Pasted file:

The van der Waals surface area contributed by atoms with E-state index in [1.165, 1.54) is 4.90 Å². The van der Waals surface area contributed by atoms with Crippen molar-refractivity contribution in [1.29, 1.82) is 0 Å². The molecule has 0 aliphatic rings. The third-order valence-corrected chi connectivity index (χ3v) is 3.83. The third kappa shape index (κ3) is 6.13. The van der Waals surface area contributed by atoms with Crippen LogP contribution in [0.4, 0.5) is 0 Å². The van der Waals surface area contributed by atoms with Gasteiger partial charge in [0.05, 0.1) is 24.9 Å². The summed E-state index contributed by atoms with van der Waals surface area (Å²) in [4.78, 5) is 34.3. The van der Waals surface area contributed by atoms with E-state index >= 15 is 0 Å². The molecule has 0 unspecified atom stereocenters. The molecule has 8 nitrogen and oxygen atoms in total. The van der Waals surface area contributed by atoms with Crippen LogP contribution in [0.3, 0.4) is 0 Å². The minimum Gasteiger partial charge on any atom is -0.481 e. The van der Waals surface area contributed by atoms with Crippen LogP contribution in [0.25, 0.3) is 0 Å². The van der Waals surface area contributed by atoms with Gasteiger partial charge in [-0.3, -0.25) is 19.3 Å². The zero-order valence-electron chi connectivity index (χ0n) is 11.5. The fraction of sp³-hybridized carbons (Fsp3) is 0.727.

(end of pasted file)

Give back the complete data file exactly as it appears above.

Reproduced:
The van der Waals surface area contributed by atoms with E-state index in [1.165, 1.54) is 4.90 Å². The van der Waals surface area contributed by atoms with Crippen molar-refractivity contribution in [1.29, 1.82) is 0 Å². The molecule has 0 aliphatic rings. The third-order valence-corrected chi connectivity index (χ3v) is 3.83. The third kappa shape index (κ3) is 6.13. The van der Waals surface area contributed by atoms with Crippen LogP contribution in [0.4, 0.5) is 0 Å². The van der Waals surface area contributed by atoms with Gasteiger partial charge in [0.05, 0.1) is 24.9 Å². The summed E-state index contributed by atoms with van der Waals surface area (Å²) in [4.78, 5) is 34.3. The van der Waals surface area contributed by atoms with E-state index >= 15 is 0 Å². The molecule has 0 unspecified atom stereocenters. The molecule has 8 nitrogen and oxygen atoms in total. The van der Waals surface area contributed by atoms with Crippen LogP contribution in [0.3, 0.4) is 0 Å². The minimum Gasteiger partial charge on any atom is -0.481 e. The van der Waals surface area contributed by atoms with Crippen LogP contribution in [0.25, 0.3) is 0 Å². The van der Waals surface area contributed by atoms with Gasteiger partial charge in [-0.3, -0.25) is 19.3 Å². The zero-order valence-electron chi connectivity index (χ0n) is 11.5. The fraction of sp³-hybridized carbons (Fsp3) is 0.727.